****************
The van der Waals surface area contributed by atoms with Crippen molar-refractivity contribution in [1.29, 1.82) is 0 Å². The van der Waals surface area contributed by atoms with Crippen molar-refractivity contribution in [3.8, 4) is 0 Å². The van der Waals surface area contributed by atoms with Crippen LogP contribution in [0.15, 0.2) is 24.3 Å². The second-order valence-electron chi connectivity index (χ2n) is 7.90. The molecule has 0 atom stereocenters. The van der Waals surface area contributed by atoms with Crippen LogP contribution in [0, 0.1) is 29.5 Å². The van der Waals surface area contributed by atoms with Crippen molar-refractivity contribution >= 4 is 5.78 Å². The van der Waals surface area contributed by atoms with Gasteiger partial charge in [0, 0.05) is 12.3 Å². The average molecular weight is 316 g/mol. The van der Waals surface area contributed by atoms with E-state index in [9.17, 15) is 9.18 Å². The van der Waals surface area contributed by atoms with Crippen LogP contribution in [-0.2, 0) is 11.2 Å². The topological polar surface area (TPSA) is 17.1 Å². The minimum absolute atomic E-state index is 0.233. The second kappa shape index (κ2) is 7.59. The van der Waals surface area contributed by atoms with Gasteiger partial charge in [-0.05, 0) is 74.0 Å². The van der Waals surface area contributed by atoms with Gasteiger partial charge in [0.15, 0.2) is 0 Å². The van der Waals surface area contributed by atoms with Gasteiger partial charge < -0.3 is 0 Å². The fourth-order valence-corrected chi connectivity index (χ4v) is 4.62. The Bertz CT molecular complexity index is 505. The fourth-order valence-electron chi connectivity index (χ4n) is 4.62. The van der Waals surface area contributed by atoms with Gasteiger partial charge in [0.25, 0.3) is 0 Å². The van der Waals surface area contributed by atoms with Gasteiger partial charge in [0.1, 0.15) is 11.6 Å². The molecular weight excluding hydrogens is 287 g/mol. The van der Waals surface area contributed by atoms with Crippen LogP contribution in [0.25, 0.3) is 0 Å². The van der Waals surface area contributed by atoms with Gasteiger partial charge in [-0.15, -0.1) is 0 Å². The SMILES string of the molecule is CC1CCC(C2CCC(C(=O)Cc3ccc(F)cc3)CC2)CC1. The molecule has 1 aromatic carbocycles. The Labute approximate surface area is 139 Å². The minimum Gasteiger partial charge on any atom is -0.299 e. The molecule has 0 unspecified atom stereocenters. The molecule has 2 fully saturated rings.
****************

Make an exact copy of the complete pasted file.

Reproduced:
The van der Waals surface area contributed by atoms with Crippen molar-refractivity contribution in [1.29, 1.82) is 0 Å². The van der Waals surface area contributed by atoms with Crippen molar-refractivity contribution in [3.8, 4) is 0 Å². The van der Waals surface area contributed by atoms with Crippen LogP contribution in [0.15, 0.2) is 24.3 Å². The second-order valence-electron chi connectivity index (χ2n) is 7.90. The molecule has 0 atom stereocenters. The van der Waals surface area contributed by atoms with Crippen LogP contribution in [0, 0.1) is 29.5 Å². The van der Waals surface area contributed by atoms with Crippen molar-refractivity contribution >= 4 is 5.78 Å². The van der Waals surface area contributed by atoms with Gasteiger partial charge in [0, 0.05) is 12.3 Å². The average molecular weight is 316 g/mol. The van der Waals surface area contributed by atoms with E-state index in [9.17, 15) is 9.18 Å². The van der Waals surface area contributed by atoms with Crippen LogP contribution in [-0.2, 0) is 11.2 Å². The topological polar surface area (TPSA) is 17.1 Å². The minimum absolute atomic E-state index is 0.233. The second kappa shape index (κ2) is 7.59. The van der Waals surface area contributed by atoms with Gasteiger partial charge in [-0.05, 0) is 74.0 Å². The van der Waals surface area contributed by atoms with Gasteiger partial charge in [0.15, 0.2) is 0 Å². The van der Waals surface area contributed by atoms with Gasteiger partial charge < -0.3 is 0 Å². The fourth-order valence-corrected chi connectivity index (χ4v) is 4.62. The Bertz CT molecular complexity index is 505. The fourth-order valence-electron chi connectivity index (χ4n) is 4.62. The van der Waals surface area contributed by atoms with Gasteiger partial charge in [0.25, 0.3) is 0 Å². The van der Waals surface area contributed by atoms with Gasteiger partial charge in [0.1, 0.15) is 11.6 Å². The molecular weight excluding hydrogens is 287 g/mol. The van der Waals surface area contributed by atoms with Crippen LogP contribution in [0.25, 0.3) is 0 Å². The van der Waals surface area contributed by atoms with Gasteiger partial charge in [-0.15, -0.1) is 0 Å². The SMILES string of the molecule is CC1CCC(C2CCC(C(=O)Cc3ccc(F)cc3)CC2)CC1. The molecule has 1 aromatic carbocycles. The Labute approximate surface area is 139 Å². The minimum Gasteiger partial charge on any atom is -0.299 e. The molecule has 0 unspecified atom stereocenters. The molecule has 2 fully saturated rings.